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Beyond Venture Creation: The Individual Benefits of Entrepreneurial Action

Taking action is a critical element for success in entrepreneurship as it promotes a cycle of constant improvement in identifying, exploiting, and evaluating opportunities.


Entrepreneurial action is often associated with the creation of new ventures and the pursuit of financial success. However, a recent study suggests that there are other outcomes of entrepreneurial action that are often overlooked. The study explores how entrepreneurial action can create individual benefits, even in the absence of venture emergence and financial success.

Sara Thorgren at Luleå University of Technology and Trenton Alma Williams at Indiana University collected longitudinal data — 94 interviews, 40 survey responses, and 37.5 hours of observation — from a group of individuals who experienced significant disruption due to forced migration. These individuals engaged in entrepreneurial action with the general goal of adapting to a new context. The study integrated theory on entrepreneurship to develop a grounded model of post-disruption entrepreneuring.

This model has three main components. The first component is disruption assessment impact, which involves interpreting how the disruption will influence one’s ability to pursue tasks and goals that provide meaning in life. The second component is the use of entrepreneuring, which involves the function and application of entrepreneuring activities in addressing opportunities or threats. The third component is projected goals, which involve anticipated outcomes that provide meaning, motivation, and purpose.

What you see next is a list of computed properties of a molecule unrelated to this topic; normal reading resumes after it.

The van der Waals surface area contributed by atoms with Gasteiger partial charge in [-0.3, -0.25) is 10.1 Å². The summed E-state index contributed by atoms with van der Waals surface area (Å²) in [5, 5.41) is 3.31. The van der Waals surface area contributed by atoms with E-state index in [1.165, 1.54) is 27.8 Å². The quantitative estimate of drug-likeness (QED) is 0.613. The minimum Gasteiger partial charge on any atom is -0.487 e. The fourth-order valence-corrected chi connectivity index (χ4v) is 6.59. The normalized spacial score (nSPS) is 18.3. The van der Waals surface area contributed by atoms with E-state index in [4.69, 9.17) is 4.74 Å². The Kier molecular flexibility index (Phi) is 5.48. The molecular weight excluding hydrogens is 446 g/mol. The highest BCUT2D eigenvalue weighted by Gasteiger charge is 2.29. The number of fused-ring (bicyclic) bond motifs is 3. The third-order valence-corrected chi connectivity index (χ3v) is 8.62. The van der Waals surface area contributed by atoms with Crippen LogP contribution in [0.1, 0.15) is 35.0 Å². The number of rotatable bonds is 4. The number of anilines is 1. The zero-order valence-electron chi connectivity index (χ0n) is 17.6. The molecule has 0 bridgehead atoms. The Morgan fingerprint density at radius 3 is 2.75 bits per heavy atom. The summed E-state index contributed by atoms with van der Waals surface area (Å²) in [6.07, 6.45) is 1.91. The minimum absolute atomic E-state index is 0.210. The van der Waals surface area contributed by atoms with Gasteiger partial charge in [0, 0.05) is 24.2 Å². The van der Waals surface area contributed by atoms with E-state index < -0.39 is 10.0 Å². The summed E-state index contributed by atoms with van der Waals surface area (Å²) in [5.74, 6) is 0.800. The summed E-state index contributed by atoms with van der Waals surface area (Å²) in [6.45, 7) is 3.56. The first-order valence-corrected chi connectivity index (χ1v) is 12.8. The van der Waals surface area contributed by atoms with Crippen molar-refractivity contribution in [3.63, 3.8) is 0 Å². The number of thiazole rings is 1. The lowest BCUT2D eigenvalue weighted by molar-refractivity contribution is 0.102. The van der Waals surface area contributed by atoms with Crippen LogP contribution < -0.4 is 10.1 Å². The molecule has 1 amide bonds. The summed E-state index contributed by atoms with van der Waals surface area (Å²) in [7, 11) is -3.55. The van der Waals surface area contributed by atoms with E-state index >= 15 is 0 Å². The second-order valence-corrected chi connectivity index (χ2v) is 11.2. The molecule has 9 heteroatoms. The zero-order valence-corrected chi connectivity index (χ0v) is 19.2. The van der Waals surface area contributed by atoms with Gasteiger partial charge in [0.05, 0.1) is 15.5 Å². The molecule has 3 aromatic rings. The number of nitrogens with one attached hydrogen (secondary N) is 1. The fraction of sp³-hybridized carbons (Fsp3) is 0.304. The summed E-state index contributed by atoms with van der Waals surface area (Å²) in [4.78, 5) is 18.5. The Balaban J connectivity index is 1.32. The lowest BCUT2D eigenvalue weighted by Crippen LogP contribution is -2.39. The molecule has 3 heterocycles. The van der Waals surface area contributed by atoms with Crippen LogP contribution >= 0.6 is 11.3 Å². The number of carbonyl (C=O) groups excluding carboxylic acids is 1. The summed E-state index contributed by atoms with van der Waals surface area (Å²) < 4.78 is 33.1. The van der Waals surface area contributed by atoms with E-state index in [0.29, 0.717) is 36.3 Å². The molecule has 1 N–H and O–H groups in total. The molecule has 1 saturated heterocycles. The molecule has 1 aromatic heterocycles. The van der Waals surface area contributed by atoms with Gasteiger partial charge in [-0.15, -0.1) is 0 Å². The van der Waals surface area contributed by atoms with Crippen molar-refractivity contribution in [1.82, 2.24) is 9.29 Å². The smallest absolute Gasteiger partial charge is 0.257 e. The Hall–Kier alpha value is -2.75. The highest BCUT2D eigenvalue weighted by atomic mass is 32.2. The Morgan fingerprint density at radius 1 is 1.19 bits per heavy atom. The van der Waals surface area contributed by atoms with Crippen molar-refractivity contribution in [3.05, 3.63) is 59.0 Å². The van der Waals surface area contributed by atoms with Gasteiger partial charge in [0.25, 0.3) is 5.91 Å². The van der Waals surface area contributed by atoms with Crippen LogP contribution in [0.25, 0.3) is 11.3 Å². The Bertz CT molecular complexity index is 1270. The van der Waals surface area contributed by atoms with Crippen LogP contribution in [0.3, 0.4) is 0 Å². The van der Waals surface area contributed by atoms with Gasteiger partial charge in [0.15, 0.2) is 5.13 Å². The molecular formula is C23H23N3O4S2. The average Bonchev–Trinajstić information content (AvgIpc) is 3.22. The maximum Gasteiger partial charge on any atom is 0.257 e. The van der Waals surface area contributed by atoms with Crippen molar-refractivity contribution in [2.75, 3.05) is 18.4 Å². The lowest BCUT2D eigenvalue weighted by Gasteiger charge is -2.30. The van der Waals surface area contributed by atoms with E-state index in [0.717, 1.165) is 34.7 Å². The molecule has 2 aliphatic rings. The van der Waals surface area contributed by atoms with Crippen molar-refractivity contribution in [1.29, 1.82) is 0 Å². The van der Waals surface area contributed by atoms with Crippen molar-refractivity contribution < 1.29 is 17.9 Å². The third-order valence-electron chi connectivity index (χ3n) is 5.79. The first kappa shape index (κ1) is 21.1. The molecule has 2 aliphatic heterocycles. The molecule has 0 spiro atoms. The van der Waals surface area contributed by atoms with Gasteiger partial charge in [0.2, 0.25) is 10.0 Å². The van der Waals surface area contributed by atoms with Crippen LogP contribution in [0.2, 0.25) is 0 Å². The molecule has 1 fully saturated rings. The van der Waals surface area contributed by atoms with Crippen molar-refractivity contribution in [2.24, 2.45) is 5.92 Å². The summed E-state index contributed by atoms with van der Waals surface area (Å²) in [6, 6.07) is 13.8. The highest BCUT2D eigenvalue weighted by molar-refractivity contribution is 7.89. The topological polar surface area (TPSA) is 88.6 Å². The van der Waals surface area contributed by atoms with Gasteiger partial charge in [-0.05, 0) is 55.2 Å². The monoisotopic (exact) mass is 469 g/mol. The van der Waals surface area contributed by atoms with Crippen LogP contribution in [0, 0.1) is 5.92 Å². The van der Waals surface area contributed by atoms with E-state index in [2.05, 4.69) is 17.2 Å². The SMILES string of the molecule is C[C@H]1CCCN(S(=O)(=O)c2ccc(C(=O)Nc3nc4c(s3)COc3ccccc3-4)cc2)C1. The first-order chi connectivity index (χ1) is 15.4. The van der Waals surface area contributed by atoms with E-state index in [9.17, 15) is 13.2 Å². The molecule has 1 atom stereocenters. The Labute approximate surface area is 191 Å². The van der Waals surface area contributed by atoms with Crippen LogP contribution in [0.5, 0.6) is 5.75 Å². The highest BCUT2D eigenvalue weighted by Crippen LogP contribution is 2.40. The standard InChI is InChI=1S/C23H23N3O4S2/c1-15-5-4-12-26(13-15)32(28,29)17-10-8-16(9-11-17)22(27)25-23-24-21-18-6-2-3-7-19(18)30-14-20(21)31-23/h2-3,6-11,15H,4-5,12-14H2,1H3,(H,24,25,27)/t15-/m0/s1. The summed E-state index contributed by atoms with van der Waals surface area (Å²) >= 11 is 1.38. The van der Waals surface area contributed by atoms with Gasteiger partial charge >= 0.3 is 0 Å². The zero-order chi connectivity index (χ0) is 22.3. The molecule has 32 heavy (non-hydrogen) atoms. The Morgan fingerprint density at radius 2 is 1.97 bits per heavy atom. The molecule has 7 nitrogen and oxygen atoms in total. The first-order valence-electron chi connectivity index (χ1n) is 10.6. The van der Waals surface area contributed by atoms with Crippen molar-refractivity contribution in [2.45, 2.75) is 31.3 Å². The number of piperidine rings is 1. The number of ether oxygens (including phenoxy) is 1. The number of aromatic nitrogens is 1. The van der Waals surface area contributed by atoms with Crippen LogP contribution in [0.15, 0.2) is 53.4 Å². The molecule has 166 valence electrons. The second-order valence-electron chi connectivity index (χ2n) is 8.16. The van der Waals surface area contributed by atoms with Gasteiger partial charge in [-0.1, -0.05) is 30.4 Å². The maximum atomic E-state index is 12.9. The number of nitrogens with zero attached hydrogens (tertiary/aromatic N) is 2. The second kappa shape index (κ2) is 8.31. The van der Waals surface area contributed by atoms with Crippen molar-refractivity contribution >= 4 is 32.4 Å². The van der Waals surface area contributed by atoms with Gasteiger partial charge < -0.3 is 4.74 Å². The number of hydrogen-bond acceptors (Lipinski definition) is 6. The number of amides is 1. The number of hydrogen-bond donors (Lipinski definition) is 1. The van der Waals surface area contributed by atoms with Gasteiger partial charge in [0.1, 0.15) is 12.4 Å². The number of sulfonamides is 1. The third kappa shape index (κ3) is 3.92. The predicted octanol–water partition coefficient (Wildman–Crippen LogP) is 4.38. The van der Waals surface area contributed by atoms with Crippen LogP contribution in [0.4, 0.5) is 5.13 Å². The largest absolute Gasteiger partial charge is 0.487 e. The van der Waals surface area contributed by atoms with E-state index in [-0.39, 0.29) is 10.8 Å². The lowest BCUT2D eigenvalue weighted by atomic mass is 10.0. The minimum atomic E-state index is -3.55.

The authors found that these three components of post-disruption entrepreneuring provide individuals with an objective way of framing their situation. As a result, entrepreneuring can serve as an accessible mental structure that facilitates adaptation.

This study contributes to the literature by demonstrating the generative capacity of entrepreneurial action even in the absence of venture creation. It highlights the importance of understanding the individual benefits of entrepreneurial action and the potential for entrepreneurial action to serve as a mechanism for adaptation in the face of significant disruption.

Overall, this study emphasizes the need for a broader understanding of entrepreneurial action beyond venture creation and financial success. It highlights the potential for entrepreneurial action to create individual benefits and facilitate adaptation in the face of disruption. By expanding our understanding of entrepreneurial action, we can better appreciate the diverse ways in which entrepreneurship can shape individuals and communities.

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